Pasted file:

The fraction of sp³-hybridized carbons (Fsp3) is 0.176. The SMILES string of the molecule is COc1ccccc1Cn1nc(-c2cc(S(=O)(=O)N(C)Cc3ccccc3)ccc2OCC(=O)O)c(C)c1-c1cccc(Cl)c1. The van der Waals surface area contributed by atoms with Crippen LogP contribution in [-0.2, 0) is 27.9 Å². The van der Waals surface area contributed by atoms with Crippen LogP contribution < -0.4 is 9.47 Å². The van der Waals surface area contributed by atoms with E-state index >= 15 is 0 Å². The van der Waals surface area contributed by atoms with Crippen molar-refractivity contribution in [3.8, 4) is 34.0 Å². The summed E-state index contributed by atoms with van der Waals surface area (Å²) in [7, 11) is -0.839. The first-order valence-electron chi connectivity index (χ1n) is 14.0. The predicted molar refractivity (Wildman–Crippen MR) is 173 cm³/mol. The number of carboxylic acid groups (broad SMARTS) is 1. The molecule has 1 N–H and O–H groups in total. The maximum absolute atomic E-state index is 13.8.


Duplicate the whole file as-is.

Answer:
The fraction of sp³-hybridized carbons (Fsp3) is 0.176. The SMILES string of the molecule is COc1ccccc1Cn1nc(-c2cc(S(=O)(=O)N(C)Cc3ccccc3)ccc2OCC(=O)O)c(C)c1-c1cccc(Cl)c1. The van der Waals surface area contributed by atoms with Crippen LogP contribution in [-0.2, 0) is 27.9 Å². The van der Waals surface area contributed by atoms with Crippen LogP contribution < -0.4 is 9.47 Å². The van der Waals surface area contributed by atoms with E-state index >= 15 is 0 Å². The van der Waals surface area contributed by atoms with Crippen molar-refractivity contribution in [3.8, 4) is 34.0 Å². The summed E-state index contributed by atoms with van der Waals surface area (Å²) in [7, 11) is -0.839. The first-order valence-electron chi connectivity index (χ1n) is 14.0. The predicted molar refractivity (Wildman–Crippen MR) is 173 cm³/mol. The number of carboxylic acid groups (broad SMARTS) is 1. The molecule has 1 N–H and O–H groups in total. The maximum absolute atomic E-state index is 13.8.